Links 9 October 2019

Global Macro / Markets / Investing:






  1. ‘Millennials are to blame for sluggish economy’ – CNBC

    Millenials show the prudence and restraint their elders were incapable of while attempting to make sense of, and deal with, the giant mess that has been left for them. As always, I blame the parents.

    • “The longer I live, footsie, the more keenly I feel that whatever was good enough for our fathers is not good enough for us. In art, as in politics, les grand-pères ont toujours tort.”

    • Spend too much on Avocado on Toast it’s your fault you can’t buy a house. Don’t spend enough on shiny widgets and the economy struggles. It’s your fault. Can’t win. I can’t help but feel that we deliberately get gaslighted by the media. Hence why I understand if the oldies are like stuff this climate change nonsense, I don’t trust the media at all…I can almost understand it.

  2. The ACTU gets it, Labor doesn’t.

    While Labor has yet to formalise its position, MPs at the meeting are understood to have outlined arguments in favour of supporting the new trade agreements, but also committed to try to negotiate changes on labour market access and investor dispute clauses before supporting the bill’s passage through parliament.

    The negotiation comes as the Australian Council of Trade Unions ramps up pressure on Labor to oppose the legislation, releasing new polling that shows up to 80% of voters in key seats oppose trade agreements that grant foreign workers visas without labour market testing.

    The ACTU president, Michele O’Neil, who was at Friday’s meeting, said there were currently 1.4 million people with temporary visas with work rights at the same time Australia was experiencing record low wage growth and high youth unemployment.

    • ACTU is mad if it thinks labour market “testing” is the solution.

      The solution is to put a massive tax on every work visa – $1000 per week per visa.

  3. Moments like these you need a Minsky

    Perhaps the elderly Americans who will miss out on their GE Long Term Care Insurance or pensions due to GE accounting fraud can fly over the wall to Cuba….. or catch a ride on a barge. (US$10,000 hip replacement in beachfront private hospital +all the cigars you can eat vs US$200,000 uninsured hip replacement at US hospital).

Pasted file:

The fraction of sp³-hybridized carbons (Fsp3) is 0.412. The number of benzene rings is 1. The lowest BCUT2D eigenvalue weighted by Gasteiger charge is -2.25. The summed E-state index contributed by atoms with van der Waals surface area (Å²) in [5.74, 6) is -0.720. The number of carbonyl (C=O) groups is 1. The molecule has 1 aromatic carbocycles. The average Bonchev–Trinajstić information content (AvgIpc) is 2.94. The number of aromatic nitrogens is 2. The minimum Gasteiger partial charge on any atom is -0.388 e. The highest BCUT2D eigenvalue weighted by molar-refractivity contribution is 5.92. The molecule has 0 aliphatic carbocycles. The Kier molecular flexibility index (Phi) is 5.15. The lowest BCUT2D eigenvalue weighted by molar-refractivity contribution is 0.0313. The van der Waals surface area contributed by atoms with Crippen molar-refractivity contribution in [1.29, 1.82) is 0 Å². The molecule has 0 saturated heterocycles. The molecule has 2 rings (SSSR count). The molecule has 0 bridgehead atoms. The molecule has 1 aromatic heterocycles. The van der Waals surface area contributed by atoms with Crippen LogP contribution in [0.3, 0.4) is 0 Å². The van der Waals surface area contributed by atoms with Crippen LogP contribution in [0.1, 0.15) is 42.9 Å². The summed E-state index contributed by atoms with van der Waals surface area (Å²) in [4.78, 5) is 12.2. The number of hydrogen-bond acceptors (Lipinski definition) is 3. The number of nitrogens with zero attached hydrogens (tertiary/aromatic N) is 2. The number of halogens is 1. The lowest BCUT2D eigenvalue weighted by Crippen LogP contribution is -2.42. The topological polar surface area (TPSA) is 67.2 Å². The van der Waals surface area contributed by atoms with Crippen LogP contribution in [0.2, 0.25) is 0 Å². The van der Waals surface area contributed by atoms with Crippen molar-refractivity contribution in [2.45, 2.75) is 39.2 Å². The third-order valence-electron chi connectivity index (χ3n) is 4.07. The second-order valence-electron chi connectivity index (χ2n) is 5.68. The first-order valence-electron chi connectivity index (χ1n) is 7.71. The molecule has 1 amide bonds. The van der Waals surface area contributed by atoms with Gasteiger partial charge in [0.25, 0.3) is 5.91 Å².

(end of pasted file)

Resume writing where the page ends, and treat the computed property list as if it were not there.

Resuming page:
The idea of “Barge economics” (Palley 2007, 2008) draws on the observation by Jack Welch, former CEO of General Electric, that he would ideally like having “every plant you own on a barge”. Welch envisioned factories floating between countries to take advantage of lowest costs, be they due to under-valued exchange rates, low taxes, subsidies, absence of regulation, or abundant cheap exploitable labor. Neoliberal globalisation made “barge economics” a reality.

    Neoliberalism, joined at the hip with neo-colonialism through finance.

    • Don’t forget those PR marketing promos about the investor wealth set cruising the international tax free seas on luxury ships back in the day … its only rational.

      • Moments like these you need a Minsky

        I can picture the moment now…. unbridled open ocean sailing…….financial innovation for ‘shareholder value’ and executive profits leading to fraudulent accounting anomalies, mostly in offshore SPV’s (Special Purpose Vehicles) with the barge really getting a head of tax free steam under Immelt in the 90’s.

  4. An Irish haka we could all do! 😂
    “Indeed if we are to engage in these cultural activities in rugby, perhaps Ireland’s opponents should have to spend a few minutes watching our players sitting around a table in midfield, sipping cups of tea and bemoaning everything from economic migrants to the latest bin charges.”

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